Lincolnshire County Council plans to drastically reduce its carbon emissions
Lincolnshire County Council (LCC) says is to set in motion plans to reduce its carbon emissions by more than 95 per cent over the next 30 years.
The authority’s full council will on Wednesday examine initial evidence on the potential solutions to tackle climate change after a motion in May committed to make its activities carbon neutral by 2050.
The council will next year produce a detailed ‘Green Masterplan’ on how it will achieve its aim, along with boosting biodiversity and nature.
LCC officers have suggested six initial projects focusing on de-carbonisation of transport, property improvements, energy usage and involving the authority in the generation of energy.
However, officers will also say that five Government policies will already affect LCC’s emission levels by around 88 per cent.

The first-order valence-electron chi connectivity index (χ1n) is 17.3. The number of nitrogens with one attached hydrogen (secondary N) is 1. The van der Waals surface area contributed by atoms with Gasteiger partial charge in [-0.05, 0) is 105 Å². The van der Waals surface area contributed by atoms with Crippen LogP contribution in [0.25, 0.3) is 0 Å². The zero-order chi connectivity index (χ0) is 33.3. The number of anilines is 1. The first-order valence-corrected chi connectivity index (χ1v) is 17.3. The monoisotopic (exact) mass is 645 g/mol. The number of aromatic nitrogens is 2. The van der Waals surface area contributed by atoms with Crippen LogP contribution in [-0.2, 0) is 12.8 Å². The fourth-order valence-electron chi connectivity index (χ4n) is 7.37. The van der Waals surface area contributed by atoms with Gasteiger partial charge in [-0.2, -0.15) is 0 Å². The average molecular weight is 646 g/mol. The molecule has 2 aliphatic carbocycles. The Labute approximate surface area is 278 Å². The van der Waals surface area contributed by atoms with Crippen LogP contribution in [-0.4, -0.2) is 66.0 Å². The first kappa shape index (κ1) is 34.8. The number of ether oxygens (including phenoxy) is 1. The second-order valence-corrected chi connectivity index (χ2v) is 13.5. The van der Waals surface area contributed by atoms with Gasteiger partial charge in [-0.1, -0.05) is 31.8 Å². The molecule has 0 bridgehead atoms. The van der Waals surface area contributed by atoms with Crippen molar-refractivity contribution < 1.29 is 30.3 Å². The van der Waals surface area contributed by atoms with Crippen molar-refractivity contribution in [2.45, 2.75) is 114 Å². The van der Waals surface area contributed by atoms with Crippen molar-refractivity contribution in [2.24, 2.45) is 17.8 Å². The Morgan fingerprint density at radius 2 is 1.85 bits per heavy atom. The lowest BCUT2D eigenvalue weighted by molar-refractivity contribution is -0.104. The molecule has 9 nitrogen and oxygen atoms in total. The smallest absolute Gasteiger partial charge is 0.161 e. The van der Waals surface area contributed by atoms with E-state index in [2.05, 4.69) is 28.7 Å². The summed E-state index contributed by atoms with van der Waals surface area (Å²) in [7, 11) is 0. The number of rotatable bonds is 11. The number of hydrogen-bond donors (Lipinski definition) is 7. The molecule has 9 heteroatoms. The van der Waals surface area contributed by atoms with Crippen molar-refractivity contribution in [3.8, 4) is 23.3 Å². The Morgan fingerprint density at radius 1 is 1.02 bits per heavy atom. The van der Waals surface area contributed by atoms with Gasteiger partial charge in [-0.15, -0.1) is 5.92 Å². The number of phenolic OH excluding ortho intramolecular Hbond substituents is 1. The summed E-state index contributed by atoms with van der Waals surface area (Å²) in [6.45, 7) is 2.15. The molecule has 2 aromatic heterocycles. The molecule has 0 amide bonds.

These include improvements to energy efficiency, changes to its vehicles, including HGVs, to be low carbon and a restriction of new builds being connected to natural gas grids after 2025.
The authority has already reduced its CO2 usage by 40 per cent between 2008-18 and a further 20 per cent already in 2019. If the council carried on with business as usual, it would remain reduced by 44 per cent, having decreased from 22,526tCO2e to 12,510tCO2e.
However, it indicates, if it moves ahead with both Government policy and its own projects, the figure could reduce to 1,098tCO2e by 2050 – a decrease of more than 95 per cent.
According to data in the report this will put it in the lower half of the United Nation’s Paris Agreement targets, which aim to cut global warming to between 2C and 1.5C.
Officers note that the authority already helping a number of district authorities to “understand their own carbon baseline and activities that will help reduce emissions” as well as work proactively with Government departments.
In May, county councillors rejected a call to declare a climate emergency, but made a commitment to becoming carbon neutral by 2050.
Extinction Rebellion campaigners at the time said the move was “not good enough”.
More by this authorDaniel Jaines, Local Democracy Reporter